Frequently Asked Questions

What is a Birth Center?

The American Association of Birth Centers (AABC) defines a freestanding birth center as a “homelike facility, existing within a healthcare system with a program of care designed in the wellness model of pregnancy and birth. Birth centers are guided by principles of prevention, sensitivity, safety, appropriate medical intervention, and cost effectiveness. Birth centers provide family-centered care for healthy women before, during, and after normal pregnancy, labor, and birth” (AABC, 2016). Freestanding birth centers are not housed within a hospital facility; however, they are a part of the medical system with established relationships and protocols for consultation, collaboration, and transfer of care when necessary.  Birth centers provide the ideal setting for midwives to practice and promote the midwifery model of care. Additional information about birth centers can be found at

What is the Midwifery Model of Care?

The midwifery model of care is based on a belief that puberty, pregnancy and birth, and menopause are normal physiological processes for women. Although these transitions are not a state of ill health or disease, they are often treated this way by the conventional medical model.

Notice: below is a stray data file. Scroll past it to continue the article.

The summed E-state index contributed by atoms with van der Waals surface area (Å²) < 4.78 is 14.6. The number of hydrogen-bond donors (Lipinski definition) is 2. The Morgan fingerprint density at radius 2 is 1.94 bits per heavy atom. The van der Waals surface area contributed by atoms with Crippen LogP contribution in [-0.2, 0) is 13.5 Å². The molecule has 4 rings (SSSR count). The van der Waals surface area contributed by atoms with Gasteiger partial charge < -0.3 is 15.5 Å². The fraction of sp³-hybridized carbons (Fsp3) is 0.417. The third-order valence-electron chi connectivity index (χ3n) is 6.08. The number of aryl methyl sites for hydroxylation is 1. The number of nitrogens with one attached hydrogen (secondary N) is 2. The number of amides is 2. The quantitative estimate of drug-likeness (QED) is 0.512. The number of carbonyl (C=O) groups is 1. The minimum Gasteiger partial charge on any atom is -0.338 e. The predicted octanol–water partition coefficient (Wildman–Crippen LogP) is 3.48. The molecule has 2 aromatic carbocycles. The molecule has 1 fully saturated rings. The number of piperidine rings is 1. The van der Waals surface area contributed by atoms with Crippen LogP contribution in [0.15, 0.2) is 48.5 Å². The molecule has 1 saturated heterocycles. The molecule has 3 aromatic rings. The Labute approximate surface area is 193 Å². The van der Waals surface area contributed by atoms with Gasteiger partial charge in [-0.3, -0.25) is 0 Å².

Midwifery care is designed to address more than the physical needs of a person. Birth especially affects all aspects of a person’s life including relationships, finances, employment, etc and all of these in turn influence health outcomes.  


In addition to caring for pregnant persons, midwives also provide care from puberty through the lifespan.  Nurse-midwives' scope of practice includes well person care, gynecological exams, family planning, and basic primary care services. The midwifery approach is holistic, wellness-based, and patient-and-family-centered, and interventions are used only when necessary. Midwifery care also includes extensive education and continuous, supportive care; for these reasons, midwifery care is generally more time-intensive than typical conventional medical care.


Learn more at:   Midwives Model of care  And Nurse-Midwife Philosophy of Care

Am I a candidate to give birth at Heart of Houston?

Giving birth with us is an option for most healthy persons experiencing an uncomplicated pregnancy. 


Some medical conditions which would make you ineligible for birth center birth include: